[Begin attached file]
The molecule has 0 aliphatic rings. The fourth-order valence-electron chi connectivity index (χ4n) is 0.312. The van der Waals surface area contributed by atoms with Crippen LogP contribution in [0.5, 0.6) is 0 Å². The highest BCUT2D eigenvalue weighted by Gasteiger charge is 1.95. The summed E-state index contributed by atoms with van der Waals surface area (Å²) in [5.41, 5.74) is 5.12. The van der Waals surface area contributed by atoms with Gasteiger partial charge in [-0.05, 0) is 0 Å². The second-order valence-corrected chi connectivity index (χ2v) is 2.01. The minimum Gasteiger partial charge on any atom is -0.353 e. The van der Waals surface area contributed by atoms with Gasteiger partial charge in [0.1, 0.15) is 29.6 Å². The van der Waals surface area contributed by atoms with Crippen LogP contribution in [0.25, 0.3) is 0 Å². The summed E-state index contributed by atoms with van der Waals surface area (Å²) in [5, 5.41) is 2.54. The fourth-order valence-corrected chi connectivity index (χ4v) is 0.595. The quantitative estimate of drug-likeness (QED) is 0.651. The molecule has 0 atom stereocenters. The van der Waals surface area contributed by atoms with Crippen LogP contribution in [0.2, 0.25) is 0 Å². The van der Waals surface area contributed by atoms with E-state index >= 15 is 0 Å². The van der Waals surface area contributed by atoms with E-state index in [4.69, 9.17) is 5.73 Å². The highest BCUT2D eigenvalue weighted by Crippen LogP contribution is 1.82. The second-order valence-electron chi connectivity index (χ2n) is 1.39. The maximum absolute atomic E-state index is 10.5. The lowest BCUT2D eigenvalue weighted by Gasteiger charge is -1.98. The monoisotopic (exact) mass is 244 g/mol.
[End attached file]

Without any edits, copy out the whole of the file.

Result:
The molecule has 0 aliphatic rings. The fourth-order valence-electron chi connectivity index (χ4n) is 0.312. The van der Waals surface area contributed by atoms with Crippen LogP contribution in [0.5, 0.6) is 0 Å². The highest BCUT2D eigenvalue weighted by Gasteiger charge is 1.95. The summed E-state index contributed by atoms with van der Waals surface area (Å²) in [5.41, 5.74) is 5.12. The van der Waals surface area contributed by atoms with Gasteiger partial charge in [-0.05, 0) is 0 Å². The second-order valence-corrected chi connectivity index (χ2v) is 2.01. The minimum Gasteiger partial charge on any atom is -0.353 e. The van der Waals surface area contributed by atoms with Gasteiger partial charge in [0.1, 0.15) is 29.6 Å². The van der Waals surface area contributed by atoms with Crippen LogP contribution in [0.25, 0.3) is 0 Å². The summed E-state index contributed by atoms with van der Waals surface area (Å²) in [5, 5.41) is 2.54. The fourth-order valence-corrected chi connectivity index (χ4v) is 0.595. The quantitative estimate of drug-likeness (QED) is 0.651. The molecule has 0 atom stereocenters. The van der Waals surface area contributed by atoms with Crippen LogP contribution in [0.2, 0.25) is 0 Å². The van der Waals surface area contributed by atoms with E-state index >= 15 is 0 Å². The van der Waals surface area contributed by atoms with E-state index in [4.69, 9.17) is 5.73 Å². The highest BCUT2D eigenvalue weighted by Crippen LogP contribution is 1.82. The second-order valence-electron chi connectivity index (χ2n) is 1.39. The maximum absolute atomic E-state index is 10.5. The lowest BCUT2D eigenvalue weighted by Gasteiger charge is -1.98. The monoisotopic (exact) mass is 244 g/mol.